Tuesday, July 29, 2008

The Price Of Persuasion

What does it cost to persuade someone?

Or, to put it another way, what does it cost to create a great commercial? Some will argue that the most we can hope for from a commercial these days is to create awareness. That persuasion is a talent that died out with the likes of Bernbach and Riney. But I think that’s giving short-shift to the talents of those in today’s most creative agencies.

Besides, in my opinion, the job of creating awareness really falls in the lap of media. After all, awareness is about how many. Persuasion, on the other hand, is all about how long. The reason being that commercials come with something called “view duration.”

There is a time element to a commercial.

In other words, commercials don’t just accrue eyeballs. Commercials also accrue time-spent. Or, not.

If someone watches just five seconds of a commercial, chances are they will be as equally aware of the product as if they watched all thirty seconds. But, by no means, as equally persuaded.

If awareness is the objective, five-second spots should suffice.

But with thirty seconds, or sixty seconds, or even longer, the objective is something beyond awareness.

A sale, perhaps?

Ultimately, yes. But most advertising serves as a guidepost on the road to a sale. Unless it’s a form of direct marketing, the advertising is usually not designed to be the end of the road itself.

I had one creative person, one of the two that I respect in the business, tell me that the purpose of each second in a commercial is to make the sure that viewers want to watch the next second.

After all, if a commercial has any chance of persuading anyone of anything, logic seems to indicate that it will more successful if more of it is watched rather than less.

So, back to the original question. What does it cost to persuade someone? First, we need to break persuasion into its component parts: Manufacturing and distribution.

While it seems anyone and everyone is talking about distribution costs, little is mentioned regarding the cost of manufacturing. True, people are talking about how digital technology is making it much cheaper to physically create thirty seconds of content.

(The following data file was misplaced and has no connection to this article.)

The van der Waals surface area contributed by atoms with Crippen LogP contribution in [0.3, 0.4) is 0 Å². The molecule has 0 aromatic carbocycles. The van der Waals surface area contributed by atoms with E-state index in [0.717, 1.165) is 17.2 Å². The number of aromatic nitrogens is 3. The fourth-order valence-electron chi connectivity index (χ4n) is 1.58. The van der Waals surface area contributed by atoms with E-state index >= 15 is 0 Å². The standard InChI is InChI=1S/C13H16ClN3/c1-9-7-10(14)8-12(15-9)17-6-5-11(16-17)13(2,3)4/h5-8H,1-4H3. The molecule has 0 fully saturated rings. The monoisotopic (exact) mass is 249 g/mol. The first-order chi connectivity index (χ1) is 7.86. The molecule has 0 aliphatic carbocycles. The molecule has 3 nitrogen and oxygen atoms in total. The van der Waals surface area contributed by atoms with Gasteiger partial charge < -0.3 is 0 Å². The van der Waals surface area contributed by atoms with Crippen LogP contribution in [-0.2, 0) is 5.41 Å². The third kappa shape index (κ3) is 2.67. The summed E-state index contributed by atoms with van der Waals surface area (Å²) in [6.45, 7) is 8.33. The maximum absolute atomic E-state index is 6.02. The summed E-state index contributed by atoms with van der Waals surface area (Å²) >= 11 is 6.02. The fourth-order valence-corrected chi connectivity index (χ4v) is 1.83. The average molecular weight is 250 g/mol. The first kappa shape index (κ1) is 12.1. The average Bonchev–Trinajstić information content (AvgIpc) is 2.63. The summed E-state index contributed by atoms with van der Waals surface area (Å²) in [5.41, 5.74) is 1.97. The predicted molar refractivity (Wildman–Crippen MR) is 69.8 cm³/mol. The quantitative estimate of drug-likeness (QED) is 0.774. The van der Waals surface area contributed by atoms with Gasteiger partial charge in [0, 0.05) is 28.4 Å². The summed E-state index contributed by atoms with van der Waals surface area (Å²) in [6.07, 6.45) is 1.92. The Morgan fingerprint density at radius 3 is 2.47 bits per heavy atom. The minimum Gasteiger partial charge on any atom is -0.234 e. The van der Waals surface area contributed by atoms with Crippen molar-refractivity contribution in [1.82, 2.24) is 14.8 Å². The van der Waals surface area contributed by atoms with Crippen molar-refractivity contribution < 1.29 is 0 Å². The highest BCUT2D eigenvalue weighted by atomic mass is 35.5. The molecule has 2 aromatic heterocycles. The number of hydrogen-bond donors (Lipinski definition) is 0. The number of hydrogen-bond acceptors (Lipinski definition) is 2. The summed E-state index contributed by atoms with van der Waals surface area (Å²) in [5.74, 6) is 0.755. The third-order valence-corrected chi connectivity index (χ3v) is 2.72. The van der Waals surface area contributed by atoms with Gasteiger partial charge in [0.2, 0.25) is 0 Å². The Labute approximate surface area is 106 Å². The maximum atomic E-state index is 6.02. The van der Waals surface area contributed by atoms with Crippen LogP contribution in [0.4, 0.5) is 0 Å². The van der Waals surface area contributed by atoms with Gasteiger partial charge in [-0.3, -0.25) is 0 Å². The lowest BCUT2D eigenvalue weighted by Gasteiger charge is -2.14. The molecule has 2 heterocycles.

But the physical cost of creating thirty seconds of content, and, actually creating persuasion, are two very different things.

As the viewing audience continues to fragment, or self-select what they want to watch, advertisers are hoping to reduce the physical cost of creating commercials for those smaller viewing audiences. It’s difficult to justify a $500,000 production budget for only 200,000 actual viewers.

But, at the same time, advertisers should not assume that the cost of creating persuasion comes down as well.

In fact, it could be argued that it should go up.

You see, persuasion is an opportunity cost. Viewers today can self-select the product and brand, and therefore the commercials, that they’re interested in.

So when someone clicks in to watch your commercial, the opportunity to convince them to head further down the road to purchase is enormous. After all, they wouldn’t have clicked in if they were initially interested.

In other words, it is their intent that is moving the process forward, rather than the advertiser’s.

Important? You bet.

How do advertisers know if their commercials are actually persuading anyone? They don’t, really. All they know is that the odds increase as more of the spot is watched.

And, perhaps that is where advertisers should start. By rewarding their agencies based on how well they create viewer time-spent with the commercial.

Ultimately, the agency will be sacked if sales don’t increase. And, rightly so. But that’s a long-term adjustment.

Short-term, digital view-duration data allows advertisers to reward those agencies that seem to be better at taking advantage of the opportunity presented to them.

Don’t get me wrong. I’m not saying that just because a commercial is watched, sales will increase.

But, I would say, a watched commercial certainly improve the odds over a commercial that isn’t watched.

Wouldn’t you?

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